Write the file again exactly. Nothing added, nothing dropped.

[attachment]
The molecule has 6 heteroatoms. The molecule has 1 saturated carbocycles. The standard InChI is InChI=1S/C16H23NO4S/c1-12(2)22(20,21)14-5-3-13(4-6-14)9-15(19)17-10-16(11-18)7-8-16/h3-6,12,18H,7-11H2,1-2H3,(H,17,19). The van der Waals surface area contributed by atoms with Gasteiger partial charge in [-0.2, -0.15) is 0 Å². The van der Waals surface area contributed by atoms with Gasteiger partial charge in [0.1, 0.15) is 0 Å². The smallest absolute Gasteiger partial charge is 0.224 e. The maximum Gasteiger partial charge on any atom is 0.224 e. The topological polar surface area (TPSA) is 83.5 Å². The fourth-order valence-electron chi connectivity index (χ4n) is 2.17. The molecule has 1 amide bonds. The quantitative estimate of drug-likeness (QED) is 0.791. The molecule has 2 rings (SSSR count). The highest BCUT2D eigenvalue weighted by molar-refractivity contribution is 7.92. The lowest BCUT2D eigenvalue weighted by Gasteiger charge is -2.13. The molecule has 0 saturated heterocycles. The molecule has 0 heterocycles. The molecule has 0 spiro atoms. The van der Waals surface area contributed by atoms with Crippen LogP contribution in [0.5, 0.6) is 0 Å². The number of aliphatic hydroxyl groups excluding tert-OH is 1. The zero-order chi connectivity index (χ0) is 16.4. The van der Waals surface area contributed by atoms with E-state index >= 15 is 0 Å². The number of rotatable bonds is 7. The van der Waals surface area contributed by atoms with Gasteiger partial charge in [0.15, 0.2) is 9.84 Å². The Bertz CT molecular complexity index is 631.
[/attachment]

The molecule has 6 heteroatoms. The molecule has 1 saturated carbocycles. The standard InChI is InChI=1S/C16H23NO4S/c1-12(2)22(20,21)14-5-3-13(4-6-14)9-15(19)17-10-16(11-18)7-8-16/h3-6,12,18H,7-11H2,1-2H3,(H,17,19). The van der Waals surface area contributed by atoms with Gasteiger partial charge in [-0.2, -0.15) is 0 Å². The van der Waals surface area contributed by atoms with Gasteiger partial charge in [0.1, 0.15) is 0 Å². The smallest absolute Gasteiger partial charge is 0.224 e. The maximum Gasteiger partial charge on any atom is 0.224 e. The topological polar surface area (TPSA) is 83.5 Å². The fourth-order valence-electron chi connectivity index (χ4n) is 2.17. The molecule has 1 amide bonds. The quantitative estimate of drug-likeness (QED) is 0.791. The molecule has 2 rings (SSSR count). The highest BCUT2D eigenvalue weighted by molar-refractivity contribution is 7.92. The lowest BCUT2D eigenvalue weighted by Gasteiger charge is -2.13. The molecule has 0 saturated heterocycles. The molecule has 0 heterocycles. The molecule has 0 spiro atoms. The van der Waals surface area contributed by atoms with Crippen LogP contribution in [0.5, 0.6) is 0 Å². The number of aliphatic hydroxyl groups excluding tert-OH is 1. The zero-order chi connectivity index (χ0) is 16.4. The van der Waals surface area contributed by atoms with E-state index >= 15 is 0 Å². The number of rotatable bonds is 7. The van der Waals surface area contributed by atoms with Gasteiger partial charge in [0.15, 0.2) is 9.84 Å². The Bertz CT molecular complexity index is 631.